Re: Senior Cohousing versus seniors in Mixed-Age Cohousing
From: Sharon Villines (
Date: Tue, 22 Jul 2008 20:18:27 -0700 (PDT)
I have very mixed feelings about senior cohousing or any housing that separates generations. The only advantage I see is that the needs of older people would then get more attention than the needs of children and their overwhelmed parents. Senior cohousing would serve only the needs of the older people but give them the space to enjoy the privileges of having already raised a family and mastered a career.

Children in our society have overrun all our lives. It comes up again and again on the list as the source of tension and even the reason people have moved out of cohousing.

At Takoma Village, from my view point of a 65 year old who loves kids, raised two, and has had a grandmotherly relationship with several of our babies, our children reached the tipping point two years or so ago. They now dominate the CH during non-school hours with noise and running and ball playing. We have 20 with 2 more on the way. About 15 of those are 5-13. The ones over 13 sort of blend in with adults or are off doing their own thing. Younger than 5, they are still at the cute stage and don't shake the building when they run.

It seems impossible, and unkind really, to insist on adults only activities. And impossible to include children and expect them to be mannerly and observe the expectations of the occasion. Their parents don't expect it, or even desire it of them. Overcoming parental expectations when the parents are in the room is impossible. If the parents expect the children to run and scream and spill their food, they will.

Sometimes I think the urge for senior cohousing is not about children but their parents. Our culture has come to the place where designer children rule the range. And their parents live through them.

Instead of using all that attention to teach them good manners and actually expect them to carry on intelligent conversations, they expect "children to be children."

I know I'll catch hell for this, but where does it say in the definition of "a child" that they _must_ spill their milk, play with their food, run indoors at full speed, talk at the noise level of jet plane, or play basketball in the living room? Or stomp up and down stairs?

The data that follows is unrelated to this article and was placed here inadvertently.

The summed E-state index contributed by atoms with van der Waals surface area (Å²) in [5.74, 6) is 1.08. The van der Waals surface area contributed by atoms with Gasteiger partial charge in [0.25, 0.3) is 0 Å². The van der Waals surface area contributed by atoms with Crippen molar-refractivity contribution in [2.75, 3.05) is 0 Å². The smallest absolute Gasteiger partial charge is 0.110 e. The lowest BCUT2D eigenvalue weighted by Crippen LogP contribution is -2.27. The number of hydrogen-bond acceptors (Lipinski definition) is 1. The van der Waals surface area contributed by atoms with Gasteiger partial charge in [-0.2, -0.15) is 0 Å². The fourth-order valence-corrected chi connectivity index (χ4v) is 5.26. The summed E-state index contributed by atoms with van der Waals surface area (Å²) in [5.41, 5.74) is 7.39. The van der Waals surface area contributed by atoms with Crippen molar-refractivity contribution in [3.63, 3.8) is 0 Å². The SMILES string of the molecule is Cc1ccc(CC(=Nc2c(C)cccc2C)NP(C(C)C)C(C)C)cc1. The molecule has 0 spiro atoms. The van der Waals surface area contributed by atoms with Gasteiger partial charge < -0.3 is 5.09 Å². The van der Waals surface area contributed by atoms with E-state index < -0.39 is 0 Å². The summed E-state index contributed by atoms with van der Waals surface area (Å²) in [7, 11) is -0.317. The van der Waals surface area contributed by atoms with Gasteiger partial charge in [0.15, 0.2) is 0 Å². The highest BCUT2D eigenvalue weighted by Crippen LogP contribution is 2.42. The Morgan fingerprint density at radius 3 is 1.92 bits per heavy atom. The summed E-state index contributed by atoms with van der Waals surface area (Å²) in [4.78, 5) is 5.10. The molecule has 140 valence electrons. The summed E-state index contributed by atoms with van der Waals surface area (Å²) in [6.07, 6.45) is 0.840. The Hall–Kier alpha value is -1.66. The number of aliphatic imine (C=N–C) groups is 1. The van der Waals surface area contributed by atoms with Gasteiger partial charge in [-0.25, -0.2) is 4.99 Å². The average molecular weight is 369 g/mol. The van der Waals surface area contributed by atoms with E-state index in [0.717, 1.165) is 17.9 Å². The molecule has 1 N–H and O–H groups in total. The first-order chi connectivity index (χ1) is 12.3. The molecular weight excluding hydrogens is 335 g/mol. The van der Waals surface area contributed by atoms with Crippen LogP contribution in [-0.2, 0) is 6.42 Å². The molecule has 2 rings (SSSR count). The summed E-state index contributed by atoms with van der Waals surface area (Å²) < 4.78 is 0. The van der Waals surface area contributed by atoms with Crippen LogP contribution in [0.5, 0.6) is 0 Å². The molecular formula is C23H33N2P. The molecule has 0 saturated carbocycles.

I was discussing this last night with the chef of a small DC restaurant, 12 tables, who was appalled at what parents expected their children to be able to do in restaurants -- even encouraged them to do. This is a restaurant with a relaxed southern style with formica tables, etc. Children are welcome but there is no children's menu. A full meal can cost $50. Half the menu is made to order and varies daily. There is normally a line by 6:30. No reservations. No take out.

In this small restaurant, the waiters have to be on the very same wave length to keep from colliding every 2 minutes. Chef has a small window above her stove where patrons stop to say hello, and out of which she can breath reasonably cool air. The kitchen holds only two very intimate people.

Chef has had to put a note on the menu that says that children are expected to stay in their seats.

In this environment, a parent started playing ring around the rosy with her three children in the middle of the aisle under Chef's window. Chef was about apoplectic at the stupidity of this woman who in all likelihood thought this was cute and a precious memory for everyone who witnessed it. I doubt if she had a clue that she was endangering the children, intruding on everyone's privacy and peace of mind, and blocking the meals of people who had stood in line for half an hour to an hour and were paying very well for now cold if not spilled food.

I think cohousing attracts some parents who have this same sensibility. They hear "child friendly" and expect "child centered." Every activity, every room, has to come down to the level of behavior that the parent fantasizes is the nature of the pure child. Sort of Peter Pan meets Kung Fu.

I think this is an issue for cohousing, not because it only occurs in cohousing, but because it seems to be accepted norm that if one objects, one is being anti-child. The response is get thee to senior cohousing.

So communities that were formed so children could live in them, are in danger of becoming communities where only children can live. An exaggeration but it's a serious issue.

Another issue is that when I look around, I see that my community would be in serious trouble if the 50+ people all moved out. They do most of the work.

Sharon Villines
Takoma Village Cohousing,Washington DC

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